When we started we had just one sort of membership, but we soon developed a recognition program for companies that are implementing a lot of best practices for sustainability. We have created strict requirements that companies have to meet in order to earn that recognition, and we have developed an accredited certified sustainability educational program called GREENleaders.

We also recently completed another of our annual #GetYourGreenOn interior design competition, which featured products from SFC-member manufacturers and suppliers, and acknowledges interior design professionals who set high environmental standards and tirelessly ask their partners and suppliers, “What’s it made of?”

gb&d: You recently completed your eighth consumer survey. What surprised you? What needs work?

Inglis: The levels of concern were surprising. People are concerned about the damage to their health. Indoor air quality is a huge concern, and global warming. People are worried about asthma and what is making families sick. For years when we have been doing this research, we have known that lack of awareness is why people don’t buy more eco-friendly furniture. 90% of the people surveyed in this most recent study said they want to buy eco-friendly. That is everyone. It was very surprising. It made me think we need to help our members tell their stories even better so consumers know what choices they have, and they have more access to the choices that are out there.

gb&d: What are people looking for when shopping for furnishings?

Inglis: People are looking for an authentic eco story—one they can relate to. They understand some of the certifications—especially the ones related to sustainably harvested wood—and are willing to pay a tiny bit more for that certification. They are also looking for a product that suits their taste, is in their budget, and is good quality. Part of what they consider to be good quality is healthy for their families and for the environment. We have found that people are especially concerned about chemical inputs and materials used when shopping for children’s furniture.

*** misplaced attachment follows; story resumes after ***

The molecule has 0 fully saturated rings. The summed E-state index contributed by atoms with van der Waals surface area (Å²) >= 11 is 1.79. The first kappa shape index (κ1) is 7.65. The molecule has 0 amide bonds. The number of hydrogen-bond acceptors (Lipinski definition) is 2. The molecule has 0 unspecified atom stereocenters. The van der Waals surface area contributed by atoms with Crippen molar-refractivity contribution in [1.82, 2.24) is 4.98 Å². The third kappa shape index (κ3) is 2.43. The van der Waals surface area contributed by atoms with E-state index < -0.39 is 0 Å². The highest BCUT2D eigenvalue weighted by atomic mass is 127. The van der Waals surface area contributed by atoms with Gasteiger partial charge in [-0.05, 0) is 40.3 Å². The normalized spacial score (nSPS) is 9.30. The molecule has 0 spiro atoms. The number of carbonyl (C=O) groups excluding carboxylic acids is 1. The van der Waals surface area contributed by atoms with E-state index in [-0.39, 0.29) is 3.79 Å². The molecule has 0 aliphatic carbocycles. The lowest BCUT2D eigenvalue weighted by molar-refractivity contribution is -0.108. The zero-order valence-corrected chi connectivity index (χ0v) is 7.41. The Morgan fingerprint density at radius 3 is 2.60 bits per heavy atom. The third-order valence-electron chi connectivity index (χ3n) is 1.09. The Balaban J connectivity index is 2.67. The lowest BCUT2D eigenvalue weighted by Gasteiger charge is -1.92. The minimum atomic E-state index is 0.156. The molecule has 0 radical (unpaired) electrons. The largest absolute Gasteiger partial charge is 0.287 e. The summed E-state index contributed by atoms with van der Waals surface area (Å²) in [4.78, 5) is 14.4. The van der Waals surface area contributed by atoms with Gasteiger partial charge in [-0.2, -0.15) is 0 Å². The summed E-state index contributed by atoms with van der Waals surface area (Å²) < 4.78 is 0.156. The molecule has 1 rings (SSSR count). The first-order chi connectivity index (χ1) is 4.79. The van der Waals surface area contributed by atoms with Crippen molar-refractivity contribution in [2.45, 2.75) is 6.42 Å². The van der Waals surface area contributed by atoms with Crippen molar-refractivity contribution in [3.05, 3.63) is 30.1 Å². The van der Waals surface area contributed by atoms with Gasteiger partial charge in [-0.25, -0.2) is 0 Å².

#GetYourGreenOn 2016 Paola MacDonald of Olamar Interiors

Paola McDonald of Olamar Interiors received SFC’s 2016 Sustainable Design Excellence Award. Photo courtesy of Sustainable Furnishings Council

gb&d: What does it mean to be environmentally safe?

Inglis: It means different things to different people and different companies. We need to do all we can as people to reduce our impact. The planet is in enough trouble. We need to make educated choices in production and consumption.

gb&d: Tell us about the “What’s It Made Of?” initiative. How is it leading to change?

Inglis: That is really exciting. We have a lot of companies working with wood, upholstery, foam, et cetera becoming more aware and asking what alternatives are available to them. It is frequently something they haven’t thought about. It encourages transparency in the supply chain. Some companies have already been working hard to know exactly what goes into their products, but for others this is a new idea to get any information on what it is made of. We have a lot of companies coming to us with questions about common harmful chemicals and people are seeking alternatives. We are really excited about it all.

gb&d: How is the council making products greener? Who are the leaders in producing products that are environmentally safe?

Inglis: Our work is resulting in greener products because producers, manufacturers, and companies are learning more about what consumers are looking for at each stage. They are learning what questions they need to be asking and what answers they should be looking for at each part of the process. They are also learning they can build their businesses by getting better answers to their questions. They are learning people are willing to pay more if they know more.

We have great leaders in the industry—just look at our member list. We have many companies recognized as exemplary that have excelled at making positive changes. At the top of the list are Room & Board, Mitchell Gold + Bob Williams, and Saatva, but they aren’t the only ones. We also suggest consumers look at the sort of questions to ask and answers to look for on our website and consider those wherever they are shopping. It could be the store closest to you is also deserving of recognition but hasn’t sought it.

gb&d: What do we need to do to make real progress in the industry?

Inglis: Making real progress in reducing the furniture industry’s environmental footprint will involve a conscientious effort on the part of all specifiers to reduce unsustainable inputs, including wood from unsustainable sources, as well as harmful chemical inputs in the production and finishing of furnishing products. It is up to the specifiers to ask, but real progress will also involve greater transparency in our supply chains. In the past not enough questions have been asked about the consequences of our choices in materials and processes. We need to learn a new habit, asking, “What’s it made of?” and insisting on satisfactory answers.